The Commons

The Rise of the Commons

We, the people of the world, own most of this planet in common. Our future depends on learning to use and develop this commons for the good of the total, and not just for the few. Here in the Far North we built a new state based on that concept. It’s the only place like it. The Alaskan people, through our state government, won ownership of much of our land and our natural resources. Using neither classic capitalism nor socialism, we have developed a new way to prosperity, based on common ownership and rooted in constitutional democracy.

Since then, after fifty years of striving, stumbling, and regaining our balance, falling flat and standing tall, this new way is now a remarkable success. Alaska today is a diamond, a brilliant star, a state with an outstanding quality of life, celebrating a glorious natural environment and a robust, healthy economy. We are ready now to share what we have learned with the world.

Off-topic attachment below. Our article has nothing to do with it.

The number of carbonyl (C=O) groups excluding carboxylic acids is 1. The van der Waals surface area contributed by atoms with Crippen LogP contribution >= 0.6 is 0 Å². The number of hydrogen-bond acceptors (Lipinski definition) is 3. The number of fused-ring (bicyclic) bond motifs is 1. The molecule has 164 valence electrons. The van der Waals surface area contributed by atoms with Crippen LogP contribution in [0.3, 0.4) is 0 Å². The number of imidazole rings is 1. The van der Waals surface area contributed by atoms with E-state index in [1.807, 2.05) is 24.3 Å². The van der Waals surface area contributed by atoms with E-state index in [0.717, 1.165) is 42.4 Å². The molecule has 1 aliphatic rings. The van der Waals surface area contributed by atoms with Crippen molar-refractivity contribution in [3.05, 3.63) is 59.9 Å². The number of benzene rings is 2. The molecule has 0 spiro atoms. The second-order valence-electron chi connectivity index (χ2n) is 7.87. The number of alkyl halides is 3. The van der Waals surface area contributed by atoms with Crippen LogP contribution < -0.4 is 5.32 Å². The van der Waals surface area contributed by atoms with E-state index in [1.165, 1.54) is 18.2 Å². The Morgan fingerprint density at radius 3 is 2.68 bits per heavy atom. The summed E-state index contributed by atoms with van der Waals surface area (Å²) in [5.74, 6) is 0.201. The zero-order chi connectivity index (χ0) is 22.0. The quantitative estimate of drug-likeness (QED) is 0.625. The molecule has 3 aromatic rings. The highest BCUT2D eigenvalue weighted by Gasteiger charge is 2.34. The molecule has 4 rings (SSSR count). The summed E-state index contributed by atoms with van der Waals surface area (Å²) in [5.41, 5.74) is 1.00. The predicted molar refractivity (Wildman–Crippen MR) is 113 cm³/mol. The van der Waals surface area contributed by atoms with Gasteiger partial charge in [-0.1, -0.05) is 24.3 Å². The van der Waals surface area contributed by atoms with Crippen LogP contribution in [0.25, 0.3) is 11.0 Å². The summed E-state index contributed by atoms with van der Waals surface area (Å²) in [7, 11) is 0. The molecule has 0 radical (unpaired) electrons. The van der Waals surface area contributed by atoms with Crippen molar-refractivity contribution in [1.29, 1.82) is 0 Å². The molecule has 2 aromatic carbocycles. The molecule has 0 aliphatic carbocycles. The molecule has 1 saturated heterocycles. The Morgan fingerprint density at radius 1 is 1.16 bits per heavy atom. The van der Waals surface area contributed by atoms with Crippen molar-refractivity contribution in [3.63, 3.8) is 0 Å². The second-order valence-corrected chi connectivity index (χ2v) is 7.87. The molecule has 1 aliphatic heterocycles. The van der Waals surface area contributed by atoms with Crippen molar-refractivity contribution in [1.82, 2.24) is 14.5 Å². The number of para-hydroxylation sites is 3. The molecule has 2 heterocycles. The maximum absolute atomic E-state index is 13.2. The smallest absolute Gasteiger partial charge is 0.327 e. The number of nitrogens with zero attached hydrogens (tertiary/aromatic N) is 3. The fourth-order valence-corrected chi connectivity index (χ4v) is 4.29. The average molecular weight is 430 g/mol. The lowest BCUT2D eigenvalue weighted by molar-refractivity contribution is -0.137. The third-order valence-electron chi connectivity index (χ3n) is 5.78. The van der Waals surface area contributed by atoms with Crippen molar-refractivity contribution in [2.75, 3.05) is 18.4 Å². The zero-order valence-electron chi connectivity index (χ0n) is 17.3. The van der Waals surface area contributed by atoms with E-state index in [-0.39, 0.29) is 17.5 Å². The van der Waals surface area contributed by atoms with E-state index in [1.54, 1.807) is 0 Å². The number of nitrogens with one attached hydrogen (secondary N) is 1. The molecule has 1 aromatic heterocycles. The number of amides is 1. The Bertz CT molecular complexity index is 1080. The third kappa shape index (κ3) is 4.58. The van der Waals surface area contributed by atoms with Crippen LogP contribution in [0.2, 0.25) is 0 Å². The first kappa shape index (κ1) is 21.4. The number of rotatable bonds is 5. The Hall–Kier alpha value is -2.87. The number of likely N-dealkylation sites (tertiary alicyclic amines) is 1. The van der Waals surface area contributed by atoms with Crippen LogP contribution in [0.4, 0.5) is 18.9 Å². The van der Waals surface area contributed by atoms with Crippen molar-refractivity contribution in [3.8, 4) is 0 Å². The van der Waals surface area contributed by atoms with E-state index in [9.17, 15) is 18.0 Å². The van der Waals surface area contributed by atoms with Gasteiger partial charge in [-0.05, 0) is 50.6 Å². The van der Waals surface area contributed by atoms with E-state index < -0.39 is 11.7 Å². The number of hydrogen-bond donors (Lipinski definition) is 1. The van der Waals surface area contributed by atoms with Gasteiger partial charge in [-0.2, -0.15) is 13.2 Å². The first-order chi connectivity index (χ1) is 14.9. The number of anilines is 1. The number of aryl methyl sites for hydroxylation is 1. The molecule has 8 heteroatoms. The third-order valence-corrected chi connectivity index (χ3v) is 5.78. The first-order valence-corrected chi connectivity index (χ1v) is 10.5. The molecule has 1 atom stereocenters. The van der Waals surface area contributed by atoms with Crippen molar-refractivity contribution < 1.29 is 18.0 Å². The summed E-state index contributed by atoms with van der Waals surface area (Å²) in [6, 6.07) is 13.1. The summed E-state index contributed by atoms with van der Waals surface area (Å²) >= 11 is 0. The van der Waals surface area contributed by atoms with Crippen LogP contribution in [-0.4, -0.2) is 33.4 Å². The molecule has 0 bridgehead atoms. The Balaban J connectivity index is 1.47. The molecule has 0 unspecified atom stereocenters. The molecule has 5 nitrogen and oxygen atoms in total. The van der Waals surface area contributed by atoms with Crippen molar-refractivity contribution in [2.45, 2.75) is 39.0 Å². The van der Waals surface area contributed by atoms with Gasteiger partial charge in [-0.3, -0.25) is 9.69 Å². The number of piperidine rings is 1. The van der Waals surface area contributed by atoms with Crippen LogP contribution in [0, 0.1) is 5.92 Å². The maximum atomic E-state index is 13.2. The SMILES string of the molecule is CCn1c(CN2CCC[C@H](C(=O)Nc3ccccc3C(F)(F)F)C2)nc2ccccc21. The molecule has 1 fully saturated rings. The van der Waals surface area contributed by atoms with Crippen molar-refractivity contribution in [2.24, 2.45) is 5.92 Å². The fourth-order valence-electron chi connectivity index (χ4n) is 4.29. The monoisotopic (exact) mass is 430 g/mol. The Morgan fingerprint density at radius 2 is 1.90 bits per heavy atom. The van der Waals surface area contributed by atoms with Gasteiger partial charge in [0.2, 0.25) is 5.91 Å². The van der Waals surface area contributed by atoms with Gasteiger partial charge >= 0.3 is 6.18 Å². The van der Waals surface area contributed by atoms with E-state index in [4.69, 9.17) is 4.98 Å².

If you or I were to travel the world’s great, open resource regions, too often we would see poor people living on rich land, and many of these lands are commons. They include immense swaths of Africa and Asia, the Middle East, the Arctic, the Antarctic, vast lands in Canada and the rest of the Americas. The United States of America owns 600 million acres of publicly owned lands and 3.5 billion acres of commonly owned continental shelf.

In a larger sense, all of us own the seas in common. We own the air and space. If we could learn to use these God-given resources productively for the benefit of all—not just for one leader, one family, one business, or a handful of corporations—the world would stand today on the threshold of wealth and social advancement we cannot yet imagine. There would be no legitimate reason for poverty.
Hon. Walter J. Hickel, U.S. Secretary of the Interior, twice governor of Alaska and author of Crisis in the Commons—The Alaska Solution. First published in 2002, this book is considered the blueprint for Alaska’s remarkable economic and environmental successes. It has been translated into Russian where it is being studied by think tanks and public policy groups looking at alternate futures. Activists in Africa are reading it as they search how to break the cycle of poverty on that continent. For more information, contact Malcolm B. Roberts, Office of former Governor Hickel,